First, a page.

The Obama Administration announced on Tuesday that it is delaying implementing a key component of the Affordable Care Act for a year following complaints from the private sector about reporting requirements. The so-called “employer mandate”, which penalizes employers with more than 50 employees if they fail to provide a minimum standard of affordable health insurance, was set to kick in in 2014, but now will take effect in 2015, the Treasury Department announced in a blog post late Tuesday. The delay not only allows the Administration time to ease concerns among business owners, but also takes a controversial component of the law off the table before the 2014 midterm elections. Enactment of the Affordable Care Act is expected to be a topic of debate in campaigns over the next few years, but Democrats running for the House and Senate in 2014 won’t have to answer questions about a newly applied employer mandate.
In the memo, Assistant Treasury Secretary for Tax Policy Mark Mazur explained the delay, saying:
“First, it will allow us to consider ways to simplify the new reporting requirements consistent with the law. Second, it will provide time to adapt health coverage and reporting systems while employers are moving toward making health coverage affordable and accessible for their employees. Within the next week, we will publish formal guidance describing this transition. Just like the Administration’s effort to turn the initial 21-page application for health insurance into a three-page application, we are working hard to adapt and to be flexible about reporting requirements as we implement the law.”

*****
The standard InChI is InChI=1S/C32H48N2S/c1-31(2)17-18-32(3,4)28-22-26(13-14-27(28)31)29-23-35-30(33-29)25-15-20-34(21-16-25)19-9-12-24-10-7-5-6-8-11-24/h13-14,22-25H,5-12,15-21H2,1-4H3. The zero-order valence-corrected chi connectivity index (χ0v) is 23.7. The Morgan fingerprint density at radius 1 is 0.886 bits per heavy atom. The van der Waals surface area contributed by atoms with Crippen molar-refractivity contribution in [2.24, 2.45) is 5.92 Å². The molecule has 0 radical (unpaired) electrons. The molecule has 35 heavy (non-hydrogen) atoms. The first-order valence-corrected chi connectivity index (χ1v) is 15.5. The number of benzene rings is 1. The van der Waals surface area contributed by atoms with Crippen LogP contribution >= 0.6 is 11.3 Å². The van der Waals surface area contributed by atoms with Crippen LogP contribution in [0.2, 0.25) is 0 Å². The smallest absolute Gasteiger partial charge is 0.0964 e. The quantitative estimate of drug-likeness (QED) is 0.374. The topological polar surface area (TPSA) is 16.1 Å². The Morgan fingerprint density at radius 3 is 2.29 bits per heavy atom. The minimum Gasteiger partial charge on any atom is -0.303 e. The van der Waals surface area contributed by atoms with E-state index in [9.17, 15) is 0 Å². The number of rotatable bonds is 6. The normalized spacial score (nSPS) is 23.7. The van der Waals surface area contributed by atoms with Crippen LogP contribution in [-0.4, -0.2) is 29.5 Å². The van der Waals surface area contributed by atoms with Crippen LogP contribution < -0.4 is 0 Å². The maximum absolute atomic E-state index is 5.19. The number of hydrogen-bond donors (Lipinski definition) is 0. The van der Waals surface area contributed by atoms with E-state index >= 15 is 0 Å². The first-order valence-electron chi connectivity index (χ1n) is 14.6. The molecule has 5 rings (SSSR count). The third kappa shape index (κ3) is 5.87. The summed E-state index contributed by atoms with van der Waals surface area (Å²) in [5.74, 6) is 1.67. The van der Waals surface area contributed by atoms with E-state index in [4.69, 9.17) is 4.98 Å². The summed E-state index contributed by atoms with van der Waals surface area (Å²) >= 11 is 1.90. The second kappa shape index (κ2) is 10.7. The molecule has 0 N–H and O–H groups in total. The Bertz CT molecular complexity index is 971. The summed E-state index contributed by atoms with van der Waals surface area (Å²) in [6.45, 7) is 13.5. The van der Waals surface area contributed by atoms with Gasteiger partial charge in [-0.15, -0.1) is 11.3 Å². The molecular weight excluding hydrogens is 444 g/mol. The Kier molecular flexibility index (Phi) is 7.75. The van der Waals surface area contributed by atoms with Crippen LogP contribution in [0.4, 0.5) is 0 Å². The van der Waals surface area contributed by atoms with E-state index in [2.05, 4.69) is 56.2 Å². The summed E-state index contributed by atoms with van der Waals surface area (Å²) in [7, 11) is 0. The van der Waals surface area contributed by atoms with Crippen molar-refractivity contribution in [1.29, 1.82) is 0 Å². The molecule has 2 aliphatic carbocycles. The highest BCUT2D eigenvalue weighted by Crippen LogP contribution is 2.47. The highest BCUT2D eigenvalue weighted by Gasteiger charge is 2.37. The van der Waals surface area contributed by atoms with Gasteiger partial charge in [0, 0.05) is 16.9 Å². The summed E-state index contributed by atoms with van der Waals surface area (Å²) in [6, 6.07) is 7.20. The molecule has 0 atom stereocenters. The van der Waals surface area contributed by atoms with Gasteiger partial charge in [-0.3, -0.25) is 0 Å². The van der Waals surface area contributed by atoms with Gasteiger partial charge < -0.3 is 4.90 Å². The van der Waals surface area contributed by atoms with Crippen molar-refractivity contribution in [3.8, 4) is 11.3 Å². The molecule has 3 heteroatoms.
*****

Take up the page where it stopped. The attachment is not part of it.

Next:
The memo went on to say: “Once these rules have been issued, the administration will work with employers, insurers and other reporting entities to strongly encourage them to voluntarily implement this information reporting in 2014, in preparation for the full application of the provisions in 2015. Real-world testing of reporting systems in 2014 will contribute to a smoother transition to full implementation in 2015.”
The delay prevents the federal government from collecting a year of penalties that would have been paid by companies that do not meet the law’s requirements. Republicans had warned of a decline in hiring as a result of the mandate. The requirement was expected to have the largest impact on major chain hotels, restaurants and retail stores, the AP said. Some companies with payrolls near the 50-worker cutoff point said they would consider eliminating jobs or switching some full-time workers to part-time status to avoid having to offer insurance coverage, The New York Times reported.
Tuesday’s announcement of the delay in implementing employer insurance coverage does not affect the central provision of the Affordable Care Act – that most Americans carry health insurance or face a fine in the form of a tax penalty, with tax credits provided to those who can’t afford coverage. This so-called “individual mandate” was upheld as constitutional last year by the U.S. Supreme Court.
Peter Berg also contributed to this article.Copyright © 2014, Sheppard Mullin Richter & Hampton LLP.